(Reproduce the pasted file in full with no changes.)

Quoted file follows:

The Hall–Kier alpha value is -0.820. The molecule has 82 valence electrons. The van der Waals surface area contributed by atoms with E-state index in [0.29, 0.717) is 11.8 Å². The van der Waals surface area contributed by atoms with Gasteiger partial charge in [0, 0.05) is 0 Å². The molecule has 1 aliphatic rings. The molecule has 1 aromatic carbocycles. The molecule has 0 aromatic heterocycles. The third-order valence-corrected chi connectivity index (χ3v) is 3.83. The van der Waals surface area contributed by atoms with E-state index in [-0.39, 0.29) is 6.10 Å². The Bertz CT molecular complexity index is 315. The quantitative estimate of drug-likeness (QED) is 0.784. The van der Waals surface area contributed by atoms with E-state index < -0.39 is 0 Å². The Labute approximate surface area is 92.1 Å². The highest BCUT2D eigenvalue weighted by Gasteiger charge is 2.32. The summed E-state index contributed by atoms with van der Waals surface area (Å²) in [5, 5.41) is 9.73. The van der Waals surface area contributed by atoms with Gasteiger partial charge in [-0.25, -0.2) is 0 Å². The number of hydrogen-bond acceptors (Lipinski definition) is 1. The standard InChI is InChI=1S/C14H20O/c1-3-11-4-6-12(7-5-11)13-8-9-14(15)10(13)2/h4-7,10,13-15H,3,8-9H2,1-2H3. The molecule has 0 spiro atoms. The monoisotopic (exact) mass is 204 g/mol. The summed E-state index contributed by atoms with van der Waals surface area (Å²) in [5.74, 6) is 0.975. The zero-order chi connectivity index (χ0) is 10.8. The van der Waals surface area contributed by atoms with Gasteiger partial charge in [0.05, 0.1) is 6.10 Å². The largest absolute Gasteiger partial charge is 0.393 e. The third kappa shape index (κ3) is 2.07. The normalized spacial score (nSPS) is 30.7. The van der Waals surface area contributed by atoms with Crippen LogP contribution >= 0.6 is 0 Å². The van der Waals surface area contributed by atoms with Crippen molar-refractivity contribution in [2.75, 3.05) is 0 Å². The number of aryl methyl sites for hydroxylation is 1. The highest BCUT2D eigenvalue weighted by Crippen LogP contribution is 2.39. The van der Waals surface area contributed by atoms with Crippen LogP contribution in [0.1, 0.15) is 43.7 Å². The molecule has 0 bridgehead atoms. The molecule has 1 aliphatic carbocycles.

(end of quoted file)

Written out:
The Hall–Kier alpha value is -0.820. The molecule has 82 valence electrons. The van der Waals surface area contributed by atoms with E-state index in [0.29, 0.717) is 11.8 Å². The van der Waals surface area contributed by atoms with Gasteiger partial charge in [0, 0.05) is 0 Å². The molecule has 1 aliphatic rings. The molecule has 1 aromatic carbocycles. The molecule has 0 aromatic heterocycles. The third-order valence-corrected chi connectivity index (χ3v) is 3.83. The van der Waals surface area contributed by atoms with E-state index in [-0.39, 0.29) is 6.10 Å². The Bertz CT molecular complexity index is 315. The quantitative estimate of drug-likeness (QED) is 0.784. The van der Waals surface area contributed by atoms with E-state index < -0.39 is 0 Å². The Labute approximate surface area is 92.1 Å². The highest BCUT2D eigenvalue weighted by Gasteiger charge is 2.32. The summed E-state index contributed by atoms with van der Waals surface area (Å²) in [5, 5.41) is 9.73. The van der Waals surface area contributed by atoms with Gasteiger partial charge in [-0.25, -0.2) is 0 Å². The number of hydrogen-bond acceptors (Lipinski definition) is 1. The standard InChI is InChI=1S/C14H20O/c1-3-11-4-6-12(7-5-11)13-8-9-14(15)10(13)2/h4-7,10,13-15H,3,8-9H2,1-2H3. The molecule has 0 spiro atoms. The monoisotopic (exact) mass is 204 g/mol. The summed E-state index contributed by atoms with van der Waals surface area (Å²) in [5.74, 6) is 0.975. The zero-order chi connectivity index (χ0) is 10.8. The van der Waals surface area contributed by atoms with Gasteiger partial charge in [0.05, 0.1) is 6.10 Å². The largest absolute Gasteiger partial charge is 0.393 e. The third kappa shape index (κ3) is 2.07. The normalized spacial score (nSPS) is 30.7. The van der Waals surface area contributed by atoms with Crippen LogP contribution >= 0.6 is 0 Å². The van der Waals surface area contributed by atoms with Crippen molar-refractivity contribution in [2.75, 3.05) is 0 Å². The number of aryl methyl sites for hydroxylation is 1. The highest BCUT2D eigenvalue weighted by Crippen LogP contribution is 2.39. The van der Waals surface area contributed by atoms with Crippen LogP contribution in [0.1, 0.15) is 43.7 Å². The molecule has 0 bridgehead atoms. The molecule has 1 aliphatic carbocycles.